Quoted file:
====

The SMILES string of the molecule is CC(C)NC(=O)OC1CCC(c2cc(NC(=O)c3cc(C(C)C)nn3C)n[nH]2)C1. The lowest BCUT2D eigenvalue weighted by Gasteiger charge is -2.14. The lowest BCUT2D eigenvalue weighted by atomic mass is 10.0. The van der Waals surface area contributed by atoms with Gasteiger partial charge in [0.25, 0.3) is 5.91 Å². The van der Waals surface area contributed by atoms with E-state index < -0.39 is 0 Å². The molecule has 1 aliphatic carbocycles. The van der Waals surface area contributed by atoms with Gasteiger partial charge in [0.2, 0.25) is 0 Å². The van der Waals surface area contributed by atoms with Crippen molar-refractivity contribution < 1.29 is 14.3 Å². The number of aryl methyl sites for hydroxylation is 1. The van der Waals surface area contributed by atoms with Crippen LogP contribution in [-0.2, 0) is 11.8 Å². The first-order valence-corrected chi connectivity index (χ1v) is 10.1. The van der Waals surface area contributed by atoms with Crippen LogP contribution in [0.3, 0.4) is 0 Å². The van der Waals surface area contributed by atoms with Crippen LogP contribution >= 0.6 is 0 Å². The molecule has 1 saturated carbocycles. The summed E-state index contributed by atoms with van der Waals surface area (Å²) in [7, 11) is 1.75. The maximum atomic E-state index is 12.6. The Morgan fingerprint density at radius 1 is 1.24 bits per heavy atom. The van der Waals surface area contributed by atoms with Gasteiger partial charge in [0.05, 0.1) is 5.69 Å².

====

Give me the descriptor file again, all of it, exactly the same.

The SMILES string of the molecule is CC(C)NC(=O)OC1CCC(c2cc(NC(=O)c3cc(C(C)C)nn3C)n[nH]2)C1. The lowest BCUT2D eigenvalue weighted by Gasteiger charge is -2.14. The lowest BCUT2D eigenvalue weighted by atomic mass is 10.0. The van der Waals surface area contributed by atoms with Gasteiger partial charge in [0.25, 0.3) is 5.91 Å². The van der Waals surface area contributed by atoms with E-state index < -0.39 is 0 Å². The molecule has 1 aliphatic carbocycles. The van der Waals surface area contributed by atoms with Gasteiger partial charge in [0.2, 0.25) is 0 Å². The van der Waals surface area contributed by atoms with Crippen molar-refractivity contribution < 1.29 is 14.3 Å². The number of aryl methyl sites for hydroxylation is 1. The van der Waals surface area contributed by atoms with Crippen LogP contribution in [-0.2, 0) is 11.8 Å². The first-order valence-corrected chi connectivity index (χ1v) is 10.1. The van der Waals surface area contributed by atoms with Crippen LogP contribution in [0.3, 0.4) is 0 Å². The van der Waals surface area contributed by atoms with Crippen LogP contribution >= 0.6 is 0 Å². The molecule has 1 saturated carbocycles. The summed E-state index contributed by atoms with van der Waals surface area (Å²) in [7, 11) is 1.75. The maximum atomic E-state index is 12.6. The Morgan fingerprint density at radius 1 is 1.24 bits per heavy atom. The van der Waals surface area contributed by atoms with Gasteiger partial charge in [0.05, 0.1) is 5.69 Å².